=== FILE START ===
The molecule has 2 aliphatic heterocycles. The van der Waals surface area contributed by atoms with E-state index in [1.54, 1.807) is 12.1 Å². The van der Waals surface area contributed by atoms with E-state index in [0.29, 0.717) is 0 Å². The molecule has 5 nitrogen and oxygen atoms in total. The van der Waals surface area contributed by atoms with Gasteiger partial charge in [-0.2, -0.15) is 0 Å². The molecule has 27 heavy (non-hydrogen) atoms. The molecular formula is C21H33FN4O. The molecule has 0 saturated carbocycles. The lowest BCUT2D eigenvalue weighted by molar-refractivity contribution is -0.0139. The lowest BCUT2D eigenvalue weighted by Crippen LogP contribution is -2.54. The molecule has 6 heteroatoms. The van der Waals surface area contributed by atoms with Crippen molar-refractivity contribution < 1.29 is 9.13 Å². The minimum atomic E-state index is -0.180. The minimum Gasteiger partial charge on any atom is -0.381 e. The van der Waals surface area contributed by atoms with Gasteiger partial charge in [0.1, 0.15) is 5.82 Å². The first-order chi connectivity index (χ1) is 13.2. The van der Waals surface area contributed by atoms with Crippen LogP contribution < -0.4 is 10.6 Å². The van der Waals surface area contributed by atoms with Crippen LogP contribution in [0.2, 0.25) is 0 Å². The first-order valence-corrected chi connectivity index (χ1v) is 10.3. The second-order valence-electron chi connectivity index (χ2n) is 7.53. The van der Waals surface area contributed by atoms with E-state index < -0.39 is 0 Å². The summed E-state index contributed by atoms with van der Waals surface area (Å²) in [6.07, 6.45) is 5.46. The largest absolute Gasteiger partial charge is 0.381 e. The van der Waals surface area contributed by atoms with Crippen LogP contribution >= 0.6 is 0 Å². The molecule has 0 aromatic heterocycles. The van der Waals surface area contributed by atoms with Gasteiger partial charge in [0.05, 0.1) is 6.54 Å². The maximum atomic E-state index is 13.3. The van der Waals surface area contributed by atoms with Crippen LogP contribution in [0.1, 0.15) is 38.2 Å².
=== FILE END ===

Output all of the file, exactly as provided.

The molecule has 2 aliphatic heterocycles. The van der Waals surface area contributed by atoms with E-state index in [1.54, 1.807) is 12.1 Å². The van der Waals surface area contributed by atoms with E-state index in [0.29, 0.717) is 0 Å². The molecule has 5 nitrogen and oxygen atoms in total. The van der Waals surface area contributed by atoms with Gasteiger partial charge in [-0.2, -0.15) is 0 Å². The molecule has 27 heavy (non-hydrogen) atoms. The molecular formula is C21H33FN4O. The molecule has 0 saturated carbocycles. The lowest BCUT2D eigenvalue weighted by molar-refractivity contribution is -0.0139. The lowest BCUT2D eigenvalue weighted by Crippen LogP contribution is -2.54. The molecule has 6 heteroatoms. The van der Waals surface area contributed by atoms with Crippen molar-refractivity contribution < 1.29 is 9.13 Å². The minimum atomic E-state index is -0.180. The minimum Gasteiger partial charge on any atom is -0.381 e. The van der Waals surface area contributed by atoms with Gasteiger partial charge in [0.1, 0.15) is 5.82 Å². The first-order chi connectivity index (χ1) is 13.2. The van der Waals surface area contributed by atoms with Crippen LogP contribution < -0.4 is 10.6 Å². The van der Waals surface area contributed by atoms with Crippen LogP contribution in [0.2, 0.25) is 0 Å². The first-order valence-corrected chi connectivity index (χ1v) is 10.3. The second-order valence-electron chi connectivity index (χ2n) is 7.53. The van der Waals surface area contributed by atoms with E-state index < -0.39 is 0 Å². The summed E-state index contributed by atoms with van der Waals surface area (Å²) in [6.07, 6.45) is 5.46. The largest absolute Gasteiger partial charge is 0.381 e. The van der Waals surface area contributed by atoms with Crippen LogP contribution >= 0.6 is 0 Å². The molecule has 0 aromatic heterocycles. The van der Waals surface area contributed by atoms with Gasteiger partial charge in [0.05, 0.1) is 6.54 Å². The maximum atomic E-state index is 13.3. The van der Waals surface area contributed by atoms with Crippen LogP contribution in [0.1, 0.15) is 38.2 Å².